This segment of the Kincsem Viking Cruise - Kilrush to Sligo - was an experiment for me: For the first time since Kincsem was new I was joined by individuals whom I did not know and had not sailed with before. It was very hard to fill this segment since the people who had committed for it dropped out just a few weeks before the start. After countless emails and phone calls to sailors I know, in the end, there were only three alternatives: find people over one of the several crew sites on the internet, sail the segment singlehanded or cancel the entire plan for this year! I went with the first alternative and I'm very glad I did. Using Ocean Crewlink, I found two terrific crewmates: Don from Dublin, an Yachtmaster Ocean who is himself the owner of a large cruising boat, and Volker, a German who lives on Tenerife with significant passage experience and a penchant for shooting video - nicknamed (by Don) Steven (Spielberg).

After a significant shopping run, we departed on the 20th into the face of 20-25 knots from the West. Our departure was helped by a 3 knot ebb current, but as we found out, current against strong wind in the mouth of the River Shannon can serve up some punishing conditions. With some 5 hours of upwind sailing to Loop Head ahead of us and then another 35 miles to our destination, Kilronan on Inishmaan in the Aran Islands, I decided that we would wait for more suitable conditions and we anchored in a small bay just North of the mouth of the river, by Carrigolt castle. Although it was a rolly night, this was a good decision since conditions were much better the next day with a fetch to Loop Head and a downwind wing to wing run in what Don would term "tropical conditions" - Irish for the sun is shining - with sea a deep turquoise!

Enjoying the tropical conditions!

The next day commenced with a long hike to an old fortress on the dramatic cliffs of Inishmaan's SW facing coast, Dun Anghas and a well-deserved lunch in the local pub.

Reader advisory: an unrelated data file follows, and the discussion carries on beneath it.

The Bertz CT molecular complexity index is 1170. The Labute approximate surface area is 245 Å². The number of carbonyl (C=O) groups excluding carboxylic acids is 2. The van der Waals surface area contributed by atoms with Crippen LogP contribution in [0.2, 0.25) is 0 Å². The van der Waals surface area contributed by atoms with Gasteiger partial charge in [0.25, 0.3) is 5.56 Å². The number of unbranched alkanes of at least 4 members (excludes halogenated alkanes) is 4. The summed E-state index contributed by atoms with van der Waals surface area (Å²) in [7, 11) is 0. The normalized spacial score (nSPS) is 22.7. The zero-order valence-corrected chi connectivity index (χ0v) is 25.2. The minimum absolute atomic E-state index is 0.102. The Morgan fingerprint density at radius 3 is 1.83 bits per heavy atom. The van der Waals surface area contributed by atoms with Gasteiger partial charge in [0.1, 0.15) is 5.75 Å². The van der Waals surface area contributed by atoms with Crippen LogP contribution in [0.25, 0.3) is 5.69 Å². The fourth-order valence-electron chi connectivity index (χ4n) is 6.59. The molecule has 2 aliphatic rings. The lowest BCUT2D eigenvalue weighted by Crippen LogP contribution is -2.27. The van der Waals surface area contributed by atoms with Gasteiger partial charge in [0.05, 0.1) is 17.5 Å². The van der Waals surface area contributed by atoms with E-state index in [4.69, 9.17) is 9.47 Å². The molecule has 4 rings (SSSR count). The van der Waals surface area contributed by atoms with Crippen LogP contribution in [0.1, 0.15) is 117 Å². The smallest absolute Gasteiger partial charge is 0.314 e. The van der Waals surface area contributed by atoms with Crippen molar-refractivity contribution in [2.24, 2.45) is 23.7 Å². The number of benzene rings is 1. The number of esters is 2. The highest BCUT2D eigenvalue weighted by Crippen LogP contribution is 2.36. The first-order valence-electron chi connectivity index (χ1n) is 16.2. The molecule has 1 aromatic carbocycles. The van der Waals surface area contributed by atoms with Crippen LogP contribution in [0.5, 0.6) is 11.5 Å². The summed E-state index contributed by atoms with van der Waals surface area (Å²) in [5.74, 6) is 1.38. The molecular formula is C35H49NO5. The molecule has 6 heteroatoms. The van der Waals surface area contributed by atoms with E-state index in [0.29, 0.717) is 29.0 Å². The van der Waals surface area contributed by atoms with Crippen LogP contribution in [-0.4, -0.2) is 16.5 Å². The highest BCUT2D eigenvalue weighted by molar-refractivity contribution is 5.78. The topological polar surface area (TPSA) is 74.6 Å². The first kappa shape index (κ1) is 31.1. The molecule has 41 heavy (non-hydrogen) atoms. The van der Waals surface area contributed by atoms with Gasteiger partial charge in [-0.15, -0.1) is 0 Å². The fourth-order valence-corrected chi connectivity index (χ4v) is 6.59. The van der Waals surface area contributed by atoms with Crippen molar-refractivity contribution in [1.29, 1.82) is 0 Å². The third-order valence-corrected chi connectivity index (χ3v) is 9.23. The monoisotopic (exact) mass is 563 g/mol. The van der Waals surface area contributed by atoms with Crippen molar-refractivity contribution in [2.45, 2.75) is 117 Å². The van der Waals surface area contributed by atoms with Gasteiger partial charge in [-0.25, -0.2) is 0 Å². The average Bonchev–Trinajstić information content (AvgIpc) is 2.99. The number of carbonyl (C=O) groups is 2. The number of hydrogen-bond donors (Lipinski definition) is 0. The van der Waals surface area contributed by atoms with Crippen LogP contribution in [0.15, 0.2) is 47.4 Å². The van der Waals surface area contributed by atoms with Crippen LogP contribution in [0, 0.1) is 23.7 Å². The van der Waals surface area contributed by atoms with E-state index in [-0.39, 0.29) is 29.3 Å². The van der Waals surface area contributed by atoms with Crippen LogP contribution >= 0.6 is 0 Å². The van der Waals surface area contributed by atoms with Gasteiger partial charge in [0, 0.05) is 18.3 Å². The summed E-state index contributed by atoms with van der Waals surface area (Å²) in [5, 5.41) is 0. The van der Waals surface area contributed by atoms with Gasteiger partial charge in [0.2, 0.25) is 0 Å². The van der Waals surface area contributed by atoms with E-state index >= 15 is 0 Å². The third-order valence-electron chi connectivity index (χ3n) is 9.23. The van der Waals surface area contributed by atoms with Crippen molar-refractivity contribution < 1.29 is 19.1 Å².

After a "light dusting" (with rain) on the way to Dun Anghas

But we did not linger and left the harbor in the afternoon for a spirited sail to Roundstone on the mainland under staysail, reefed main and mizzen - my new favorite sail plan for upwind sailing above 18 knots. Roundstone was a bit tricky since it was not clear from the charts that we would have enough water in the anchorage close to town. But we felt ourselves in using the forward looking sonar and found there was more water than expected. We spent a quiet night in beautiful surroundings.

Roundstone and hike

The next day saw us on yet another long hike along the coast with an after-lunch departure for our next stop, the island of Inishboffin. There is both a set of leading day markers for the entrance to Inishboffin island and also a range light - and these two range lines are different! We took the range light because the handbook said that it would get us in a bit farther from the rocks on both sides - which still wasn't much more than 10 meters! Inside we anchored underneath ruins of Cromwell's barracks - not sure what they are. Looking at the harbor fortifications, however, it is clear that all hell breaks loose in this harbor in a SW storm.


To keep up with tradition, we did the third hike in as many days - around half the island - and parked ourselves in the sun on the porch of Murray's Bar for lunch afterwards. It is here where Don introduced Volker and me to the secrets of Guinness - how long to wait for the head to form and the bubbling to stop. I was very surprised how good it was! Again, we lifted anchor in the afternoon and headed to our next destination, Killary Harbor, the one and only fjord in Ireland. We managed to sail all the way to the end of the fjord, which is surrounded by highish mountains on both sides. We anchored just off the pier of Leeaun, the town at the end of the fjord which did not look inviting. The night was a bit sporty with 20-30 knots blowing down the fjord at times, and a nasty chop developing. But Kincsem is a big lady and the 55 kg Spade anchor is beyond doubt.